24. USC - Not a bad finish for a team that decided to fire it's coach by halftime of it's fifth game.  The Trojans should be excited about what a deeper roster and a real head coach to start the season could mean for next years team.

25. Bowling Green - The MAC champions finish the season on a five game win streak that included a victory over the previously unbeaten Huskies of NIU.  Of the three losses on the season, two came by a combined 4 points.  It's not an overwhelmingly great season by any means, but it's only the 25th spot.

Also considered: Miami (FL), Ball State, Rice, and Texas

Wednesday, November 6, 2013

From Incognito to Infamous

Usually I try to keep my writing light-hearted.  Lists, ranking, and shouting about how much I hate Alabama dominate the text throughout my blog.  Today, however is going to be a little different.  For the first time in seemingly ages, the Miami Dolphins are the center of sports media attention, unfortunately for all the wrong reasons.

Today, I put on my serious face and give my perspective on the Richie Incognito/Jonathan Martin debacle that is unfolding.  If you are not familiar with the story, check it out the link below.

I spent the majority of the morning listening to ESPN Radio, listening to every show my app could find that touched on the subject.  Mike & Mike, Tony Kornheiser, Chris Carter, Ron Jaworski, and Tim Hasselbeck all gave some insight to the story throughout the morning, but the best commentary I heard came from someone I'm usually very critical of: Colin Cowheard.  Cowheard described Richie Incognito as a sterotypical "tough guy."  A guy who pushes others down, tells anyone who is hurt, emotionally or physically, to just get over it.  A bully that that takes what he cans from others and uses his size and demeanor to stop others from standing up to him.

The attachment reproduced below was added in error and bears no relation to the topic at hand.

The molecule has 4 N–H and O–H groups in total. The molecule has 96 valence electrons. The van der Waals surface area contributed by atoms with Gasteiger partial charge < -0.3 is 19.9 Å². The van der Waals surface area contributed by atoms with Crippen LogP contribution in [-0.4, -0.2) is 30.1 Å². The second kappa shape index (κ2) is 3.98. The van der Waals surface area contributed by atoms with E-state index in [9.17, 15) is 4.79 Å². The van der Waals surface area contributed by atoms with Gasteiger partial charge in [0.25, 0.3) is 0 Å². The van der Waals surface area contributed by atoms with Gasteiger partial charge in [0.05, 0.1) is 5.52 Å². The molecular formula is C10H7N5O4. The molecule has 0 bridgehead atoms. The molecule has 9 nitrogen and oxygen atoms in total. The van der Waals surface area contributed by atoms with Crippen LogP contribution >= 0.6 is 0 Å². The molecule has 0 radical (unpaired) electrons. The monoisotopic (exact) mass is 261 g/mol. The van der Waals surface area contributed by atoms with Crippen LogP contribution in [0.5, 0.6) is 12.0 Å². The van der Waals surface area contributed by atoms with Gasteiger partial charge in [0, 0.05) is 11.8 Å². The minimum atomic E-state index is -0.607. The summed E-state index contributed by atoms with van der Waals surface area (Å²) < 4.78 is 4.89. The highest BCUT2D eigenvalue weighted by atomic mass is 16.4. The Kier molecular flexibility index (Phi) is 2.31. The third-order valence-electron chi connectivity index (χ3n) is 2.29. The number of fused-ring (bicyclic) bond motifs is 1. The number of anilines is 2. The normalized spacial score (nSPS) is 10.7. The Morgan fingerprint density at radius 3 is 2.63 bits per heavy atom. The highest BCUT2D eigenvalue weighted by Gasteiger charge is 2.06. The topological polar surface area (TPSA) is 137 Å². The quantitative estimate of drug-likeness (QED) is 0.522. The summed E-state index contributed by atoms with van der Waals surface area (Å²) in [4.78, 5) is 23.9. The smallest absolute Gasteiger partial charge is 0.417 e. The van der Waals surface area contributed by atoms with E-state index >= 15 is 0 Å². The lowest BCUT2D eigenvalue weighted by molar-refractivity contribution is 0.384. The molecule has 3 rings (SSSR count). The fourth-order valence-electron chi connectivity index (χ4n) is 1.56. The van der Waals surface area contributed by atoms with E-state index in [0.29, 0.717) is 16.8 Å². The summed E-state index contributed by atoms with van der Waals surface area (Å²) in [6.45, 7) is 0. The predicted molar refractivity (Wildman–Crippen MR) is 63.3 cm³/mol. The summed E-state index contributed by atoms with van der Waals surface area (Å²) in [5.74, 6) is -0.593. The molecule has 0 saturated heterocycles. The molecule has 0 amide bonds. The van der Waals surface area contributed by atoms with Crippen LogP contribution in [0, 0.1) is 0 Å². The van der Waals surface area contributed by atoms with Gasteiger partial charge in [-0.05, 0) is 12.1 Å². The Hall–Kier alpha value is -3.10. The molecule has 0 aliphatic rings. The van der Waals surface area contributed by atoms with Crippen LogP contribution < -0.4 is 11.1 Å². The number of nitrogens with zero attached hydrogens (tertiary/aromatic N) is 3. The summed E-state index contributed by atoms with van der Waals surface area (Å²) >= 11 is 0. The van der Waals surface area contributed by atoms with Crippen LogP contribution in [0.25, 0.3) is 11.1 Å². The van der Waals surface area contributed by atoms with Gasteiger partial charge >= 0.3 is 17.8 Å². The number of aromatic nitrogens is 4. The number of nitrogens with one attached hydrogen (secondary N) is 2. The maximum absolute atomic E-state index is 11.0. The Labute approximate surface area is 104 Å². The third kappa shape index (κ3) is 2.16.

As Colin stated, the good news about guys like this is that they are dumb.  They eventually pick a fight they can't win, or wear out their welcome in whatever environment they are a part of and fall down the proverbial societal ladder.  Simply put, the bad guy eventually loses.

A nice sentiment but Incognito being the ultimate loser assumes that Martin comes out as the winner.  The problem here is that this situation has no winners.  Someone "winning" assumes that they come out from the situation in a better position than they were previously in.  I challenge anybody to find a party that comes out the better for this.

The easy answer is that Jonathan Martin is the winner but let's take a closer look at the situation.  Did Martin get Incognito out of his locker room?  Yes, it appears that he has, but Martin has perhaps an even bigger challenge left at this point.

You see football is not a great career choice for a player that struggles to stand up for himself.  Martin plays right guard and there are expectations that teammates have for any player on the offensive line.  The expectation is that you stand up and be a human wall.  Whether you are forcing a defender in a specific direction to open a running lane, or more frequently in the current landscape of the NFL, you are protecting your quarterback while he prepares to throw the ball doesn't matter.  Your job is to be a force that protects one or two specific players on your team.

As an offensive lineman in the NFL, you are looking down the barrel of a smoking gun at all times.  The biggest, strongest, meanest, and baddest men on a football field line up six inches from you.  They stare you down in silence waiting for that ball to snap and then they explode at you.  Whatever anger they are holding from their personal life, any issues with their role on their team, or even simple frustrations from the flow of the game, as a lineman you have to survive whatever motivation they have to be a force of destruction every time that ball leaves the center's hands.